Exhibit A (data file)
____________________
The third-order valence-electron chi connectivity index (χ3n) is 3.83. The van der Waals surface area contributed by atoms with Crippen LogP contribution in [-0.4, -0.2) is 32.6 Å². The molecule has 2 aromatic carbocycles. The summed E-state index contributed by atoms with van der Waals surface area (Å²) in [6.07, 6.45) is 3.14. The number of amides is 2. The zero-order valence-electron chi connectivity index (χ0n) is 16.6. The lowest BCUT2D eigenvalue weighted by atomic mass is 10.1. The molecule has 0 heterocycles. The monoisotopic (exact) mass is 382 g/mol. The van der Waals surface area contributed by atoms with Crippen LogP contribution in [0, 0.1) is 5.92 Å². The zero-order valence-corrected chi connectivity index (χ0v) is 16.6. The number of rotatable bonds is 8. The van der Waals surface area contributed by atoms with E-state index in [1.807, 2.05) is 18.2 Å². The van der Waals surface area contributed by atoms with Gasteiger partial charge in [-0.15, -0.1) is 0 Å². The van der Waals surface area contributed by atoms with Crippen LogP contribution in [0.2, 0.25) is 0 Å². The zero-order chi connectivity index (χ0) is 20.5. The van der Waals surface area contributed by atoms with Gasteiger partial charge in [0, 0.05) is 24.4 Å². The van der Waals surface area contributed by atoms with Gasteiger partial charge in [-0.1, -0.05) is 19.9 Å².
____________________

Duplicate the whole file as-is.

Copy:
The third-order valence-electron chi connectivity index (χ3n) is 3.83. The van der Waals surface area contributed by atoms with Crippen LogP contribution in [-0.4, -0.2) is 32.6 Å². The molecule has 2 aromatic carbocycles. The summed E-state index contributed by atoms with van der Waals surface area (Å²) in [6.07, 6.45) is 3.14. The number of amides is 2. The zero-order valence-electron chi connectivity index (χ0n) is 16.6. The lowest BCUT2D eigenvalue weighted by atomic mass is 10.1. The molecule has 0 heterocycles. The monoisotopic (exact) mass is 382 g/mol. The van der Waals surface area contributed by atoms with Crippen LogP contribution in [0, 0.1) is 5.92 Å². The zero-order valence-corrected chi connectivity index (χ0v) is 16.6. The number of rotatable bonds is 8. The van der Waals surface area contributed by atoms with E-state index in [1.807, 2.05) is 18.2 Å². The van der Waals surface area contributed by atoms with Gasteiger partial charge in [-0.15, -0.1) is 0 Å². The van der Waals surface area contributed by atoms with Crippen LogP contribution in [0.2, 0.25) is 0 Å². The zero-order chi connectivity index (χ0) is 20.5. The van der Waals surface area contributed by atoms with Gasteiger partial charge in [0, 0.05) is 24.4 Å². The van der Waals surface area contributed by atoms with Gasteiger partial charge in [-0.1, -0.05) is 19.9 Å².